The post-democratic political dispensation has been both centrist in nature and centralised in how power is devolved. Whilst this may support institutional political stability, social stability has been undermined. RDP housing and housing roll-out has on the whole been divisive. Contracts and profits for shoddily built, expensive to heat and ecologically unsustainable housing have accrued to either large contractors or to political cronies, resulting in the same thing – the poor have moved from squatter camps into jerry built slums, or have remained in squatter camps with little discernible change to their circumstances.
On the other hand, middle class families have seen extremely sharp increases in local rates and taxes with little concomitant benefit. The excuse that money needs to be diverted to previously disadvantaged areas is exposed by failure to properly manage this urgently needed redistribution of resources. Instead burdensome and clumsy bureaucratic structures consume far too many resources that should instead be concentrated on alleviating the needs of the poorest sectors of society.
Generally speaking the middle class is conscious that social stability can only occur if the growing gap between rich and poor is narrowed. The links between poverty as a driver of crime and social instability are clear. Fifteen years of opportunity have been wasted in party political feuding, while citizens remain forgotten behind the posturing and preening.
Instead of having political power vested in political parties, a more devolved local political dispensation would facilitate a far more beneficial dialogue between the haves and the have-nots. It would enable and encourage local communities to take ownership of their respective problems and to motivate for solutions. This would naturally spread from the local level to a wider basis as problems are identified and addressed.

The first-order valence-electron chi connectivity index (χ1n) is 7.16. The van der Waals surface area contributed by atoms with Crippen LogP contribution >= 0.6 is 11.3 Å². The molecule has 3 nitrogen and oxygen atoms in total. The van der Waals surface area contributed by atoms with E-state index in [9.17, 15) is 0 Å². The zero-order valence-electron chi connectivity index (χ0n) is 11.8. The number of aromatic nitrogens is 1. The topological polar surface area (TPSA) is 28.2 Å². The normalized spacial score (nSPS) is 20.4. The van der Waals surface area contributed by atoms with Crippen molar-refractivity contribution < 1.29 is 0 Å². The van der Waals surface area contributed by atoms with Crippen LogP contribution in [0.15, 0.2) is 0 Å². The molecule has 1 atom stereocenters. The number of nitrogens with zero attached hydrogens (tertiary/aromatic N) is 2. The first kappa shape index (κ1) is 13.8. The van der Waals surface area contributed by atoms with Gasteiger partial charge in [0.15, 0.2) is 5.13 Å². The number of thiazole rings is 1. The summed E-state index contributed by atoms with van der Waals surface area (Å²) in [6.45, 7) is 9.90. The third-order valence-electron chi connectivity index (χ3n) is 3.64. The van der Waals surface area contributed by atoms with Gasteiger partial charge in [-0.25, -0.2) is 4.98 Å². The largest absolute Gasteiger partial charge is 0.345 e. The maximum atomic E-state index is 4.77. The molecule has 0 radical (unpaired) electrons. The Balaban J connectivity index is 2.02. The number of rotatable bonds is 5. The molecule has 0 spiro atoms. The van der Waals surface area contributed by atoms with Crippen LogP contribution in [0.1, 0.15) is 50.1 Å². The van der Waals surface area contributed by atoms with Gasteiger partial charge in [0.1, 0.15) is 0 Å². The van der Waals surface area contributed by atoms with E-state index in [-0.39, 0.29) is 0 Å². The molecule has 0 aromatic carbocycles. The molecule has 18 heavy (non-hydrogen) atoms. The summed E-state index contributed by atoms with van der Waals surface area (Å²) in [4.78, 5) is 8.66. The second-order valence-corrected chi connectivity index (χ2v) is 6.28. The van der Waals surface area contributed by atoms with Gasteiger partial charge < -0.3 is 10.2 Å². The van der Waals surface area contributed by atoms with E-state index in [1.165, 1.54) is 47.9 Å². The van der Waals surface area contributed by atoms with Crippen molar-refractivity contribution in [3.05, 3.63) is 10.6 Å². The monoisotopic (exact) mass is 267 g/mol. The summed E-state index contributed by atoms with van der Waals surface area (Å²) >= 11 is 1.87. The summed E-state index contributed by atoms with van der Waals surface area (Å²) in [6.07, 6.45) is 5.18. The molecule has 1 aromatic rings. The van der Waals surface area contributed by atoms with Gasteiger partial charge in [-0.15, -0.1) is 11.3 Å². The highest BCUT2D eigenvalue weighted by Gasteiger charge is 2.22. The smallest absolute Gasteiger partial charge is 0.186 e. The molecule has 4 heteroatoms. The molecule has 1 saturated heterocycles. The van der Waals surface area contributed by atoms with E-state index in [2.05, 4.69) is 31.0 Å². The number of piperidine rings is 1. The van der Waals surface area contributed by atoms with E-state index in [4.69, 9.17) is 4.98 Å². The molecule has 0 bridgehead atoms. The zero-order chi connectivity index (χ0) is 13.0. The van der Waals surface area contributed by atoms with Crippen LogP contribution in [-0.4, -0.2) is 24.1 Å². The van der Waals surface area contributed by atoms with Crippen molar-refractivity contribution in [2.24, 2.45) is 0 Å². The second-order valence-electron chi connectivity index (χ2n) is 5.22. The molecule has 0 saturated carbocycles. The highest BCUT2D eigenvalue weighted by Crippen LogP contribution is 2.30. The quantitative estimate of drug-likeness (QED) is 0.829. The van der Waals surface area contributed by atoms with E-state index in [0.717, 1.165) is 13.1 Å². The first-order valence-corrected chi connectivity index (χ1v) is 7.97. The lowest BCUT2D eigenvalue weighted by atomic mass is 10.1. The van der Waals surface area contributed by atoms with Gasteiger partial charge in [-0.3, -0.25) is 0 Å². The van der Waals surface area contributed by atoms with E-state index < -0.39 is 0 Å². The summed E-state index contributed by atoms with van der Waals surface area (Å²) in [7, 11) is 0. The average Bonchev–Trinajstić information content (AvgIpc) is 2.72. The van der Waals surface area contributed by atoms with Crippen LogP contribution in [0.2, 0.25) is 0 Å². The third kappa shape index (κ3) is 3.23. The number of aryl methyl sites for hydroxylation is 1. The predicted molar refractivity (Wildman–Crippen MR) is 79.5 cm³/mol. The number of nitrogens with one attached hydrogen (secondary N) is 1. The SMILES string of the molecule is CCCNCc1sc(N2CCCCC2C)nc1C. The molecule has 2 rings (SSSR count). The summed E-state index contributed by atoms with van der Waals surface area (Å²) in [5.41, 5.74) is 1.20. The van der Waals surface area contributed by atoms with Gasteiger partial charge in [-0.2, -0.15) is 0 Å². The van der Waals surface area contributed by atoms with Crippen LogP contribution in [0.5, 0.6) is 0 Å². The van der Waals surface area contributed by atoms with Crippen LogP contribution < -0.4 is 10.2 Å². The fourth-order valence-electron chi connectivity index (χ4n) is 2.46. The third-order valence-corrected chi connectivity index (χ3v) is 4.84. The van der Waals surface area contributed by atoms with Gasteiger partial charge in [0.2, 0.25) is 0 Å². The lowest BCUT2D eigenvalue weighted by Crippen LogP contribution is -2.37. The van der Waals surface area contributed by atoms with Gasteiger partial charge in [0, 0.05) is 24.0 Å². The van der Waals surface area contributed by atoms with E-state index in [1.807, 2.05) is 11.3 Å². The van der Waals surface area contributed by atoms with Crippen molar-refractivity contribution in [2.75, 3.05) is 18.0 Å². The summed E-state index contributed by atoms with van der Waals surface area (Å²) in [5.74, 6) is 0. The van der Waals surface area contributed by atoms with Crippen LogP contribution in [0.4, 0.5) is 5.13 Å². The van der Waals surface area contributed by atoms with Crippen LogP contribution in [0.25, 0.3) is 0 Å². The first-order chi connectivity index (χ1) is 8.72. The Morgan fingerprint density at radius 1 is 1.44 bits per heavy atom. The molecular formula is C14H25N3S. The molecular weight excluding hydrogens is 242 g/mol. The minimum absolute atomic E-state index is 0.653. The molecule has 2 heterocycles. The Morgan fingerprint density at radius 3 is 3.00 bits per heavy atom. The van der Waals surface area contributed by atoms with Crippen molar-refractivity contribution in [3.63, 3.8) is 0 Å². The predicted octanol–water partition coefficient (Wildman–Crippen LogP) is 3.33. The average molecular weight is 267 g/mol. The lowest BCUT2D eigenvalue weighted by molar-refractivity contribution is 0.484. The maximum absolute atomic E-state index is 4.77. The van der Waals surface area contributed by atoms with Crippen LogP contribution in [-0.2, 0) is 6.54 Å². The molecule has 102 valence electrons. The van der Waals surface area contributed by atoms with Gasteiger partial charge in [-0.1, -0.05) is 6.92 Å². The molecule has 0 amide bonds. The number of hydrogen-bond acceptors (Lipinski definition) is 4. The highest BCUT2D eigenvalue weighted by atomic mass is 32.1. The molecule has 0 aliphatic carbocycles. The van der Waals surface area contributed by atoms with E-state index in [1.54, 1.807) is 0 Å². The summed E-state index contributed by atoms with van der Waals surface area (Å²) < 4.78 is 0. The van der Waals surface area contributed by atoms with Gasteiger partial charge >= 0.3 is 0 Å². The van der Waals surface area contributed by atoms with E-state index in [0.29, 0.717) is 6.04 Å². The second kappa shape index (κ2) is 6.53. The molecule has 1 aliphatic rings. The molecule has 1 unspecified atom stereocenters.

Polarisation, distrust and skewed power relationships remain an impediment to finding common ground in building a cohesive society. If we are to achieve a more egalitarian outcome we must clear this roadblock. Surely it would be better for truly representative members of various communities to be able to collectively discuss and plan for the common good without allowing the political waters to be muddied by rigid party political posturing and polarisation?
The primary hindrance to building such representative local structures is the Electoral Act. This works against local representation because of the financial demands associated with participation in the electoral process. This is more easily overcome by wealthier communities than the marginalised. However, middle class suburbs are notoriously socially dysfunctional, while poorer communities can be more cohesive due to the precariousness of their situation. Street committees driven by local needs serve to devolve and evolve participation in local governance, yet all too often these mechanisms are not adequately tapped.
While more representative local political structures are not easily attainable, this does not mean that they are impossible to attain. The reality is that this is not an option that has been properly explored or pursued. Once we begin to collectively apply our minds to the practical possibilities of truly representative democracy then changes can happen.
It is ironic that the most marginalised sectors of society, the homeless, shack dwellers and grass roots empowerment groups are calling to boycott elections when they are most in need. It is tragic that fifteen years of supposed democracy has resulted in such political cynicism. Why can their own representatives not take their issues forward?
However it is doubly ironic that wealthier suburbs are starting to echo the same frustration with political structures. There is an increasingly strong movement amongst civic bodies to gain their own representation in local government to replace representatives who are perceived as self-serving obstacles to progress.
By tapping into this common thread, and by utilising the existing goodwill between South Africans, opportunities can emerge which will assist us to bridge the great fault line of inequality that threatens us all if it remains unaddressed. Post 1994 democratic structures came with no instructions. They were simply a blueprint upon which to build a new nation. Fifteen years of experience has revealed the problems and challenges. Local participation, free of party interference, would appear to hold one of the keys to solving the problems closest to home.
Coming from a leader of the Cape Town Greenies, that forever wasted money and deposits on provincial elections yet never once entered local elections - even though indications are that they could have gained 10 seats - it seems you may now be attempting to justify that mistake. How do you justify disapointing your more than twenty thousand supporters?